5. Zebrafish Heart as an Injury Model

Despite advances in current therapies and preventive medicine for myocardial infarction (MI) and heart failure (HF), cellular and molecular mechanisms underlying their pathophysiology still remain unclear. During HF, there is a progressive loss of cardiomyocytes (CMs), which eventually leads to the formation of fibrotic, non-functional scar development. In order to gain deeper knowledge into human cardiac repair, various injury models have been established. Although newborn mice exhibit a heart regenerative capacity, it is lost by seven days after birth and the adult mammalian hearts retain a low capacity for regeneration, mainly due to the cell-cycle arrest of CMs [98,99,100,101,102,103]. Unlike mammalian models, zebrafish obtain a remarkable ability to replace cardiac tissue after injury and thus provide an ideal model to study the key orchestrators of heart regeneration.
The role of cell-specific contributions and immune responses during heart repair has been extensively studied [104,105]. Among the earliest responses, it is the activation of epicardium and cardiac endothelium and the fast revascularization of the damaged area [106,107]. It has been shown that in the absence of angiogenic sprouting in injured zebrafish hearts, CM proliferation is blocked and hearts fail to regenerate [107]. In addition, a direct macrophage response modulates revascularization as delayed recruitment of the cell population interferes with revascularization [108]. Epicardial cells undergo an endothelial-to-mesenchymal transition in order to invade and infiltrate the wound so as to support a regenerative response (reviewed in [106,109]). A second crucial cell population with a highly significant role upon cardiac injury is fibroblasts, which accumulate at the injury site and form an extra cellular matrix-rich scar. In the cryo-injured zebrafish heart, fibroblasts contribute to transient fibrosis formation and following this, they partially return to the quiescent stage (inactivation) in order to drive fibrosis regression and heart regeneration, as ablating col1a2-expressing fibroblasts impaired CM proliferation and scar resolution [110]. Thus, the fibrotic response is critical for scar formation (in regenerative and non-regenerative models) as well as for scar resolution (in the regenerative models only).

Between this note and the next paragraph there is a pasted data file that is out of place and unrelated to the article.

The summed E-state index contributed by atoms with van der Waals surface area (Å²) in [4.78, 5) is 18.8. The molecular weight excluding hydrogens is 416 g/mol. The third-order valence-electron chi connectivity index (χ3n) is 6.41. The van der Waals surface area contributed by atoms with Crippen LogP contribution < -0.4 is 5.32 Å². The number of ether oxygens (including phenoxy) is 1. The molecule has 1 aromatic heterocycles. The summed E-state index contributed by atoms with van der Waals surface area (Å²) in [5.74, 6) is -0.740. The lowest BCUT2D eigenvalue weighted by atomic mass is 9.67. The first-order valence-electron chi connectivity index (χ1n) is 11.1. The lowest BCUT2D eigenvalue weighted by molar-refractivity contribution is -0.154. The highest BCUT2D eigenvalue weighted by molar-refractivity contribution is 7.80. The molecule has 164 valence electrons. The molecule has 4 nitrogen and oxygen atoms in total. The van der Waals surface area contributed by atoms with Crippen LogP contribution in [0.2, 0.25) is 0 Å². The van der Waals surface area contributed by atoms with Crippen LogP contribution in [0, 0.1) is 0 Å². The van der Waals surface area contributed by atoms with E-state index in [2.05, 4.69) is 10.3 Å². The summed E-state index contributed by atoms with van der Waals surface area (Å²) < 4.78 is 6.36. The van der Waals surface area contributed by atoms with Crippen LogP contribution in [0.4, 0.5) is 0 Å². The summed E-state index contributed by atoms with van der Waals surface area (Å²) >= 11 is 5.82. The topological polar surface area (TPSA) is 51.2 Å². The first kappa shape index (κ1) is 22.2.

In addition to cardiac tissue activation, immune cell populations respond to heart injury by promoting inflammation. A transient delay of macrophage recruitment, using clodronate liposome (CL) injections one day prior to injury was sufficient to disrupt neovascularization, neutrophil clearance and heart regeneration following cardiac injury in zebrafish [108]. Neutrophils are also recruited to the injured area and cooperate with macrophages and monocytes to promote the onset and resolution of inflammation [108,111]. It was recently observed that upon macrophage depletion, neutrophil retention leads to unsolved fibrotic scars in zebrafish and comparison to the non-regenerative model medaka revealed that neutrophil clearance is delayed to the hearts with no regeneration capacity [103]. Recently, Hui et al. highlighted the role of zebrafish specialized regulatory T cells (Treg) which infiltrate the damaged heart and produce tissue-specific mitogens essential for robust regeneration [112]. Finally, studies in the Mexican cavefish that fail to regenerate their hearts when compared to their surface fish relatives were used to successfully identify quantitative trait loci linked to the ability of heart regeneration [113]. Therefore, comparisons between regenerative and non-regenerative models, studies of the role of the innate and adaptive immune system, cardiac tissue remodeling and cellular contributions in cardiac repair are important to elucidate the mechanism underlying heart regeneration and promote therapeutic strategies for post-injury responses. The field of regenerative medicine is now focusing on the dynamic crosstalk between immune cells and cardiac-derived stroma cells (reviewed in [114]). Parallel studies in regenerating organisms such as zebrafish and non-regenerating ones will surely unravel the underlying mechanism needed to be re-activated in adult mammals to allow regeneration.